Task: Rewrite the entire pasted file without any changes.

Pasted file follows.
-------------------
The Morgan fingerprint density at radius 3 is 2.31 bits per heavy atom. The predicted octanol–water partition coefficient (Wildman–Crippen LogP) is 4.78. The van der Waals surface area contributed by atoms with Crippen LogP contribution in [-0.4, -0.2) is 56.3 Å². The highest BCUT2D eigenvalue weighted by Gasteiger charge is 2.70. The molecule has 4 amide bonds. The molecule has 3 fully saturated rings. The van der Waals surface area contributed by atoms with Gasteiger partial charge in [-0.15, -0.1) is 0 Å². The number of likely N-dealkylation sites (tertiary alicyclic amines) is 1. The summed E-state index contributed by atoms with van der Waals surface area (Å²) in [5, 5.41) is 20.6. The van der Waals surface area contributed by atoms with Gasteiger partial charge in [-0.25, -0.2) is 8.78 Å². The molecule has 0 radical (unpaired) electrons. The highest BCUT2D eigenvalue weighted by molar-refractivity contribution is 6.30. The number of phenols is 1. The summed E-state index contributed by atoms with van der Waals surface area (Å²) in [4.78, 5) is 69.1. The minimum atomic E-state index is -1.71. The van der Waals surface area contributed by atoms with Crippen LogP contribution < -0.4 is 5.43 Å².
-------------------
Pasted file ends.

The Morgan fingerprint density at radius 3 is 2.31 bits per heavy atom. The predicted octanol–water partition coefficient (Wildman–Crippen LogP) is 4.78. The van der Waals surface area contributed by atoms with Crippen LogP contribution in [-0.4, -0.2) is 56.3 Å². The highest BCUT2D eigenvalue weighted by Gasteiger charge is 2.70. The molecule has 4 amide bonds. The molecule has 3 fully saturated rings. The van der Waals surface area contributed by atoms with Gasteiger partial charge in [-0.15, -0.1) is 0 Å². The number of likely N-dealkylation sites (tertiary alicyclic amines) is 1. The summed E-state index contributed by atoms with van der Waals surface area (Å²) in [5, 5.41) is 20.6. The van der Waals surface area contributed by atoms with Gasteiger partial charge in [-0.25, -0.2) is 8.78 Å². The molecule has 0 radical (unpaired) electrons. The highest BCUT2D eigenvalue weighted by molar-refractivity contribution is 6.30. The number of phenols is 1. The summed E-state index contributed by atoms with van der Waals surface area (Å²) in [4.78, 5) is 69.1. The minimum atomic E-state index is -1.71. The van der Waals surface area contributed by atoms with Crippen LogP contribution < -0.4 is 5.43 Å².